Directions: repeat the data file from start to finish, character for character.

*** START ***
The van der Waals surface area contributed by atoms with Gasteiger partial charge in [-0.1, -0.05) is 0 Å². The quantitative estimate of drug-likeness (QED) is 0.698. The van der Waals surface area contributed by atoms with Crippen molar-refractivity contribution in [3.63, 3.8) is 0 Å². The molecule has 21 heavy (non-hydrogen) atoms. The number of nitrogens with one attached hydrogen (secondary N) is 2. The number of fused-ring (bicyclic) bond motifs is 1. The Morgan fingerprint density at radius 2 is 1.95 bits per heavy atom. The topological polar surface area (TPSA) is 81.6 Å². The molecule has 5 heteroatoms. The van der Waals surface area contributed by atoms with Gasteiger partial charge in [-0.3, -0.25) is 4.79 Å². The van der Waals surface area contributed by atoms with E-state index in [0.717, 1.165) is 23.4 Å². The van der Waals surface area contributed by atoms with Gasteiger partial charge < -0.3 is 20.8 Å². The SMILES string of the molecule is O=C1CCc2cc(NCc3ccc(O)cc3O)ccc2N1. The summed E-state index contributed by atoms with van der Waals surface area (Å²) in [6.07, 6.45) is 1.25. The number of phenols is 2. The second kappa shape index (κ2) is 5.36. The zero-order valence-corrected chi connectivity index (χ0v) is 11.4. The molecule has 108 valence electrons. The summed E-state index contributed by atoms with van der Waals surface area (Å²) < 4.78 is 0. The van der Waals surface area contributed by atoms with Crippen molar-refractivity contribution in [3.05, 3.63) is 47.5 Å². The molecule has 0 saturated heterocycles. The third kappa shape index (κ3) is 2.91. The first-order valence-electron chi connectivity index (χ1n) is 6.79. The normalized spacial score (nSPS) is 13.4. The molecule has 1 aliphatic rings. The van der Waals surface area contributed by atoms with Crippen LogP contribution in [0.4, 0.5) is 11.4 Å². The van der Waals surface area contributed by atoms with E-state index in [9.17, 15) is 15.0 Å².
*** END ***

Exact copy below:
The van der Waals surface area contributed by atoms with Gasteiger partial charge in [-0.1, -0.05) is 0 Å². The quantitative estimate of drug-likeness (QED) is 0.698. The van der Waals surface area contributed by atoms with Crippen molar-refractivity contribution in [3.63, 3.8) is 0 Å². The molecule has 21 heavy (non-hydrogen) atoms. The number of nitrogens with one attached hydrogen (secondary N) is 2. The number of fused-ring (bicyclic) bond motifs is 1. The Morgan fingerprint density at radius 2 is 1.95 bits per heavy atom. The topological polar surface area (TPSA) is 81.6 Å². The molecule has 5 heteroatoms. The van der Waals surface area contributed by atoms with Gasteiger partial charge in [-0.3, -0.25) is 4.79 Å². The van der Waals surface area contributed by atoms with E-state index in [0.717, 1.165) is 23.4 Å². The van der Waals surface area contributed by atoms with Gasteiger partial charge < -0.3 is 20.8 Å². The SMILES string of the molecule is O=C1CCc2cc(NCc3ccc(O)cc3O)ccc2N1. The summed E-state index contributed by atoms with van der Waals surface area (Å²) in [6.07, 6.45) is 1.25. The number of phenols is 2. The second kappa shape index (κ2) is 5.36. The zero-order valence-corrected chi connectivity index (χ0v) is 11.4. The molecule has 108 valence electrons. The summed E-state index contributed by atoms with van der Waals surface area (Å²) < 4.78 is 0. The van der Waals surface area contributed by atoms with Crippen molar-refractivity contribution in [3.05, 3.63) is 47.5 Å². The molecule has 0 saturated heterocycles. The third kappa shape index (κ3) is 2.91. The first-order valence-electron chi connectivity index (χ1n) is 6.79. The normalized spacial score (nSPS) is 13.4. The molecule has 1 aliphatic rings. The van der Waals surface area contributed by atoms with Crippen LogP contribution in [0.4, 0.5) is 11.4 Å². The van der Waals surface area contributed by atoms with E-state index in [9.17, 15) is 15.0 Å².